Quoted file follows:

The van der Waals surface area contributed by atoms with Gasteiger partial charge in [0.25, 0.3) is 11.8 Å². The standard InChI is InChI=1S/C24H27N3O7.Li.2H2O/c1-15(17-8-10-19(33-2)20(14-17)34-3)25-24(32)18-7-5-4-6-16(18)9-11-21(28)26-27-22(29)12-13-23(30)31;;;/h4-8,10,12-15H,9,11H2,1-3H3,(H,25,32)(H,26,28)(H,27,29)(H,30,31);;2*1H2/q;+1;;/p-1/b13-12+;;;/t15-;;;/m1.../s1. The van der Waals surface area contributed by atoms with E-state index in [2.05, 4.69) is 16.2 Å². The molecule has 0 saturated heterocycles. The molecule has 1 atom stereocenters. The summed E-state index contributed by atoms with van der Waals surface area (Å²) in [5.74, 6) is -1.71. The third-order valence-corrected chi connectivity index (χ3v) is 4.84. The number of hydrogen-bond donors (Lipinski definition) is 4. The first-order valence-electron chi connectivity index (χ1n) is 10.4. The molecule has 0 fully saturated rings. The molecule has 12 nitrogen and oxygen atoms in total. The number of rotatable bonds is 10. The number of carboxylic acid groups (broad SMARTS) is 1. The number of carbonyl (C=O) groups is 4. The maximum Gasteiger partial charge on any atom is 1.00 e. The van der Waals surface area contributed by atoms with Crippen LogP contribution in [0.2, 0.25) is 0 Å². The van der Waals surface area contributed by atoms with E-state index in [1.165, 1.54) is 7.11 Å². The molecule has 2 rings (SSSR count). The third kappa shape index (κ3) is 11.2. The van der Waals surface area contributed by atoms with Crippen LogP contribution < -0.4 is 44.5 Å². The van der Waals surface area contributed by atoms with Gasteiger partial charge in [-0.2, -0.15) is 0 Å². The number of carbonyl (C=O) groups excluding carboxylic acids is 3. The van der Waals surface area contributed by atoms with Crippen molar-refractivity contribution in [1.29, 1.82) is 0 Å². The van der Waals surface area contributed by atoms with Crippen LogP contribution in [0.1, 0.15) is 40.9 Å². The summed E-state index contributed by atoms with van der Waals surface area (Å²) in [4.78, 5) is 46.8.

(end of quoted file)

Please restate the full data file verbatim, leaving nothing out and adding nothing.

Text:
The van der Waals surface area contributed by atoms with Gasteiger partial charge in [0.25, 0.3) is 11.8 Å². The standard InChI is InChI=1S/C24H27N3O7.Li.2H2O/c1-15(17-8-10-19(33-2)20(14-17)34-3)25-24(32)18-7-5-4-6-16(18)9-11-21(28)26-27-22(29)12-13-23(30)31;;;/h4-8,10,12-15H,9,11H2,1-3H3,(H,25,32)(H,26,28)(H,27,29)(H,30,31);;2*1H2/q;+1;;/p-1/b13-12+;;;/t15-;;;/m1.../s1. The van der Waals surface area contributed by atoms with E-state index in [2.05, 4.69) is 16.2 Å². The molecule has 0 saturated heterocycles. The molecule has 1 atom stereocenters. The summed E-state index contributed by atoms with van der Waals surface area (Å²) in [5.74, 6) is -1.71. The third-order valence-corrected chi connectivity index (χ3v) is 4.84. The number of hydrogen-bond donors (Lipinski definition) is 4. The first-order valence-electron chi connectivity index (χ1n) is 10.4. The molecule has 0 fully saturated rings. The molecule has 12 nitrogen and oxygen atoms in total. The number of rotatable bonds is 10. The number of carboxylic acid groups (broad SMARTS) is 1. The number of carbonyl (C=O) groups is 4. The maximum Gasteiger partial charge on any atom is 1.00 e. The van der Waals surface area contributed by atoms with Crippen LogP contribution in [0.2, 0.25) is 0 Å². The van der Waals surface area contributed by atoms with E-state index in [1.165, 1.54) is 7.11 Å². The molecule has 2 rings (SSSR count). The third kappa shape index (κ3) is 11.2. The van der Waals surface area contributed by atoms with Crippen LogP contribution < -0.4 is 44.5 Å². The van der Waals surface area contributed by atoms with Gasteiger partial charge in [-0.2, -0.15) is 0 Å². The number of carbonyl (C=O) groups excluding carboxylic acids is 3. The van der Waals surface area contributed by atoms with Crippen molar-refractivity contribution in [1.29, 1.82) is 0 Å². The van der Waals surface area contributed by atoms with Crippen LogP contribution in [0.1, 0.15) is 40.9 Å². The summed E-state index contributed by atoms with van der Waals surface area (Å²) in [4.78, 5) is 46.8.